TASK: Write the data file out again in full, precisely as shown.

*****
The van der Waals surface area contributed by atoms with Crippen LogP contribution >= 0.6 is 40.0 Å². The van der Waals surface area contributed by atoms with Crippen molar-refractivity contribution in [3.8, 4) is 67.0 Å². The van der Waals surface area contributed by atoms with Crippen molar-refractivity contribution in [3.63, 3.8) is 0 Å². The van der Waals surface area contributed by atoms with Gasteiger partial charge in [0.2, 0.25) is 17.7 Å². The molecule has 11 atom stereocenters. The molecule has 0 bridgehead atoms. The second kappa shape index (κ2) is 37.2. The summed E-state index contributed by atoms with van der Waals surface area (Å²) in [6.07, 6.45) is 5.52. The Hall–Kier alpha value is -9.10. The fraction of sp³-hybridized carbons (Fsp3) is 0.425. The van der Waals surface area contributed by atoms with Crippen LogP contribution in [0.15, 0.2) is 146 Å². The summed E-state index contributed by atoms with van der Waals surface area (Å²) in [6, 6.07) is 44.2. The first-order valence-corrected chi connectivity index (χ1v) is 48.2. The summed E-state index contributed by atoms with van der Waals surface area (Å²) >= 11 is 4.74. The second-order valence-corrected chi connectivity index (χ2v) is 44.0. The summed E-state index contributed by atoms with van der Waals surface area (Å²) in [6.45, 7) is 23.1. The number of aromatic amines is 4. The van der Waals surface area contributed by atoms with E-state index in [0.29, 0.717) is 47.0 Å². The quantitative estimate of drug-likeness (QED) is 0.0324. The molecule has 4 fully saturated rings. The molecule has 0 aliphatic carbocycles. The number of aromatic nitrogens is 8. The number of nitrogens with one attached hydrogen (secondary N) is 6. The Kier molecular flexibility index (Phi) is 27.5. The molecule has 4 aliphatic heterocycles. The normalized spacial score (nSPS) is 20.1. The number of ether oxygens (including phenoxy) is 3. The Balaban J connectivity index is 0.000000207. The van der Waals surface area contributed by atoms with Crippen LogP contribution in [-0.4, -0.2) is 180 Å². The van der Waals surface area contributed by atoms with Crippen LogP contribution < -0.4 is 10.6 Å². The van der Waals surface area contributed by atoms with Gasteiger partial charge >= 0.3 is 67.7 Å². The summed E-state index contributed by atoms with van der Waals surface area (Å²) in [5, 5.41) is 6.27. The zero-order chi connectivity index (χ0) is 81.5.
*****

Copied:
The van der Waals surface area contributed by atoms with Crippen LogP contribution >= 0.6 is 40.0 Å². The van der Waals surface area contributed by atoms with Crippen molar-refractivity contribution in [3.8, 4) is 67.0 Å². The van der Waals surface area contributed by atoms with Crippen molar-refractivity contribution in [3.63, 3.8) is 0 Å². The van der Waals surface area contributed by atoms with Gasteiger partial charge in [0.2, 0.25) is 17.7 Å². The molecule has 11 atom stereocenters. The molecule has 0 bridgehead atoms. The second kappa shape index (κ2) is 37.2. The summed E-state index contributed by atoms with van der Waals surface area (Å²) in [6.07, 6.45) is 5.52. The Hall–Kier alpha value is -9.10. The fraction of sp³-hybridized carbons (Fsp3) is 0.425. The van der Waals surface area contributed by atoms with Crippen LogP contribution in [0.15, 0.2) is 146 Å². The summed E-state index contributed by atoms with van der Waals surface area (Å²) in [6, 6.07) is 44.2. The first-order valence-corrected chi connectivity index (χ1v) is 48.2. The summed E-state index contributed by atoms with van der Waals surface area (Å²) >= 11 is 4.74. The second-order valence-corrected chi connectivity index (χ2v) is 44.0. The summed E-state index contributed by atoms with van der Waals surface area (Å²) in [6.45, 7) is 23.1. The number of aromatic amines is 4. The van der Waals surface area contributed by atoms with E-state index in [0.29, 0.717) is 47.0 Å². The quantitative estimate of drug-likeness (QED) is 0.0324. The molecule has 4 fully saturated rings. The molecule has 0 aliphatic carbocycles. The number of aromatic nitrogens is 8. The number of nitrogens with one attached hydrogen (secondary N) is 6. The Kier molecular flexibility index (Phi) is 27.5. The molecule has 4 aliphatic heterocycles. The normalized spacial score (nSPS) is 20.1. The number of ether oxygens (including phenoxy) is 3. The Balaban J connectivity index is 0.000000207. The van der Waals surface area contributed by atoms with Crippen LogP contribution in [-0.4, -0.2) is 180 Å². The van der Waals surface area contributed by atoms with Crippen LogP contribution < -0.4 is 10.6 Å². The van der Waals surface area contributed by atoms with Gasteiger partial charge >= 0.3 is 67.7 Å². The summed E-state index contributed by atoms with van der Waals surface area (Å²) in [5, 5.41) is 6.27. The zero-order chi connectivity index (χ0) is 81.5.